Although she was allegedly forced to retire from Safa where she was the technical director for women’s football, Hilton-Smith believes that she has done enough for the next generation of administrators to take over at the association. She also says it is time women get to lead at the Confederation of African Football (CAF) level. 

During her tenure as an instructor at Fifa and CAF, Hilton-Smith trained 87 administrators and 21 women coaches. She is proud of Simphiwe Dludlu, a former student of hers, who has gone on to become the only African woman coach to obtain a Uefa B coaching licence. Dludlu has also had 13 students under her graduate with degrees from the University of Pretoria’s High Performance Centre. Lydia Monyepao, Dludlu and former national women’s Under-17 coach Sherly Botes are some of the former players that Hilton-Smith believes will become incredible football administrators.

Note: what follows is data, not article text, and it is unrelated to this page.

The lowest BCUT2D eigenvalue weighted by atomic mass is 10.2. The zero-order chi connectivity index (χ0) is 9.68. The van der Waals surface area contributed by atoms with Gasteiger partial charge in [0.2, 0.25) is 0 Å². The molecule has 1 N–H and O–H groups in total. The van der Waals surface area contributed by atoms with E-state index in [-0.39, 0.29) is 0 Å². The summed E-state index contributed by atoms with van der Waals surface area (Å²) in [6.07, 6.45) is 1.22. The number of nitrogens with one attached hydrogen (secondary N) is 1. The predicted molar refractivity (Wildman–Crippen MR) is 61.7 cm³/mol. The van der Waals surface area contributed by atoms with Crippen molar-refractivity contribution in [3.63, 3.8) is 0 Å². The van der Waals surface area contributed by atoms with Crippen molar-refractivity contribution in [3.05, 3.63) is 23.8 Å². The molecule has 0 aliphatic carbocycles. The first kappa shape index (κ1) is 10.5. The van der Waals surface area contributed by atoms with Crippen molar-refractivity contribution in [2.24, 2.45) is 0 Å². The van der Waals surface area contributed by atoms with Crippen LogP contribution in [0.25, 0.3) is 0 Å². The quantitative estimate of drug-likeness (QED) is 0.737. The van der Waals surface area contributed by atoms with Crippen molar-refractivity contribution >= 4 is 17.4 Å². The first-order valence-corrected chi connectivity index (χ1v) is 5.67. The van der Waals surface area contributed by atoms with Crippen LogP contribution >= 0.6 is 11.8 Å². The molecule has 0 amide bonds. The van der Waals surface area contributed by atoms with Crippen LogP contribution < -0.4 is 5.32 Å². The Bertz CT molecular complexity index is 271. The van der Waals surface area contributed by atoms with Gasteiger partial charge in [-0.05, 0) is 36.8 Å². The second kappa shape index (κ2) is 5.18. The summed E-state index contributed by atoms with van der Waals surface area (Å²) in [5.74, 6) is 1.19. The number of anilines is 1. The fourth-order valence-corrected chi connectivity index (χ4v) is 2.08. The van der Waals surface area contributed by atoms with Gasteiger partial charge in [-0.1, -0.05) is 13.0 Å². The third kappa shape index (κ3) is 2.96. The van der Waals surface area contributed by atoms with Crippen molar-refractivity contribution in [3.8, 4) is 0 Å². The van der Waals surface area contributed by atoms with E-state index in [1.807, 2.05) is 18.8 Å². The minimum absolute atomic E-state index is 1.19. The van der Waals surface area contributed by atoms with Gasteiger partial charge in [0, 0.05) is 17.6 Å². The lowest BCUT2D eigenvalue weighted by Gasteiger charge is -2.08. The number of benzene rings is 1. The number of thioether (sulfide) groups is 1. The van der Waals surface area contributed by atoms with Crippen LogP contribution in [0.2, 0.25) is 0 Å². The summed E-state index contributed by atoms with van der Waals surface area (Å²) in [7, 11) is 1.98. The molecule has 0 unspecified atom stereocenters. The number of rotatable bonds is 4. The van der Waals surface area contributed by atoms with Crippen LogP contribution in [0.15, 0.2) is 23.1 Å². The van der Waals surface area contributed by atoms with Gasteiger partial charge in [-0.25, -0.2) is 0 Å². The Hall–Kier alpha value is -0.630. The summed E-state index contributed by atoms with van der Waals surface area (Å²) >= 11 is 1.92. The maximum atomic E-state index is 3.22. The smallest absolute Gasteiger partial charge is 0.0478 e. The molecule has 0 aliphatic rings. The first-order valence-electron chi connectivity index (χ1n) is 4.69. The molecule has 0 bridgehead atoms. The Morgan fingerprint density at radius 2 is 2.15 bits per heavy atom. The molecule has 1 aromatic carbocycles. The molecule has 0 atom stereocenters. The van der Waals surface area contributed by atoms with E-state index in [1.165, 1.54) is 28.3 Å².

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“My vision came true, it took me many years and lots of pain and suffering but it was all worth it for me. I’d change a few things like the shooting and bricks being thrown at me but a lot of it was well worth it. The legacy is there. I am reaping the fruits of my hard work,” she said. 

Like many, she believes that a lot can still be done to grow women’s football in the country. She reckons that the best way for the Safa Women’s National League (SWNL) to become successful is having professional teams in the premier division adopt the current teams. In its inaugural year, the SWNL completed the season without a title sponsor and was faced by other teething problems, among them the late arrival of referees.

“Why don’t big companies that produce make-up and clothes sponsor women’s sports and not just football? Maybe the head of the make-up thingie is a man who doesn’t give a shit, I don’t know. Why doesn’t the government give more tax rebates to companies that sponsor women’s sport? I’ve never understood that. That’s the problem with the national league, it’s got to have a sponsor to function,” she said.